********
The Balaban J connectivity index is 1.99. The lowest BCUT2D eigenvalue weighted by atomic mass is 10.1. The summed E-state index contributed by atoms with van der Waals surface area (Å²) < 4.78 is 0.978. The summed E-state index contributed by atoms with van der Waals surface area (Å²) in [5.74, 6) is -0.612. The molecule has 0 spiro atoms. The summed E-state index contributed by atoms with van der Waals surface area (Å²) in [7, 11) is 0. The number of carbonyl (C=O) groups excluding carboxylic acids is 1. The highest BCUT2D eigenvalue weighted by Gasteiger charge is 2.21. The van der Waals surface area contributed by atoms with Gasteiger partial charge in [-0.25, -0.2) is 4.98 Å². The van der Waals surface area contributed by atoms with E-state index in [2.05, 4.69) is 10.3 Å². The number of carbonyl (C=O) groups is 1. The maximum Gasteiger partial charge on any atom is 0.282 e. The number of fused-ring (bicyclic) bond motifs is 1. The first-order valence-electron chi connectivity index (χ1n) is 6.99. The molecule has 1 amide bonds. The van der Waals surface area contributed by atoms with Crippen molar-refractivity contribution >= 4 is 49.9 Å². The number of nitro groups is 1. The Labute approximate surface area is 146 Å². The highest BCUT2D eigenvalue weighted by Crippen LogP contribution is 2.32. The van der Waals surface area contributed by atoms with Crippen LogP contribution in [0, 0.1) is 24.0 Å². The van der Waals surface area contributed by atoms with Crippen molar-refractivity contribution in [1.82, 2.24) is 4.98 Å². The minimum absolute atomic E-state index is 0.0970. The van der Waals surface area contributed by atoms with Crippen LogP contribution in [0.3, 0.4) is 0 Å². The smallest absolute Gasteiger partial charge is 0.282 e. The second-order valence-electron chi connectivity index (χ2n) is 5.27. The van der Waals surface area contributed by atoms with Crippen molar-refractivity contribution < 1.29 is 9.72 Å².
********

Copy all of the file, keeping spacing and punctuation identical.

The Balaban J connectivity index is 1.99. The lowest BCUT2D eigenvalue weighted by atomic mass is 10.1. The summed E-state index contributed by atoms with van der Waals surface area (Å²) < 4.78 is 0.978. The summed E-state index contributed by atoms with van der Waals surface area (Å²) in [5.74, 6) is -0.612. The molecule has 0 spiro atoms. The summed E-state index contributed by atoms with van der Waals surface area (Å²) in [7, 11) is 0. The number of carbonyl (C=O) groups excluding carboxylic acids is 1. The highest BCUT2D eigenvalue weighted by Gasteiger charge is 2.21. The van der Waals surface area contributed by atoms with Gasteiger partial charge in [-0.25, -0.2) is 4.98 Å². The van der Waals surface area contributed by atoms with E-state index in [2.05, 4.69) is 10.3 Å². The number of carbonyl (C=O) groups is 1. The maximum Gasteiger partial charge on any atom is 0.282 e. The number of fused-ring (bicyclic) bond motifs is 1. The first-order valence-electron chi connectivity index (χ1n) is 6.99. The molecule has 1 amide bonds. The van der Waals surface area contributed by atoms with Crippen molar-refractivity contribution >= 4 is 49.9 Å². The number of nitro groups is 1. The Labute approximate surface area is 146 Å². The highest BCUT2D eigenvalue weighted by Crippen LogP contribution is 2.32. The van der Waals surface area contributed by atoms with Crippen LogP contribution in [0, 0.1) is 24.0 Å². The van der Waals surface area contributed by atoms with Crippen molar-refractivity contribution in [1.82, 2.24) is 4.98 Å². The minimum absolute atomic E-state index is 0.0970. The van der Waals surface area contributed by atoms with Crippen LogP contribution in [0.3, 0.4) is 0 Å². The smallest absolute Gasteiger partial charge is 0.282 e. The second-order valence-electron chi connectivity index (χ2n) is 5.27. The van der Waals surface area contributed by atoms with Crippen molar-refractivity contribution < 1.29 is 9.72 Å².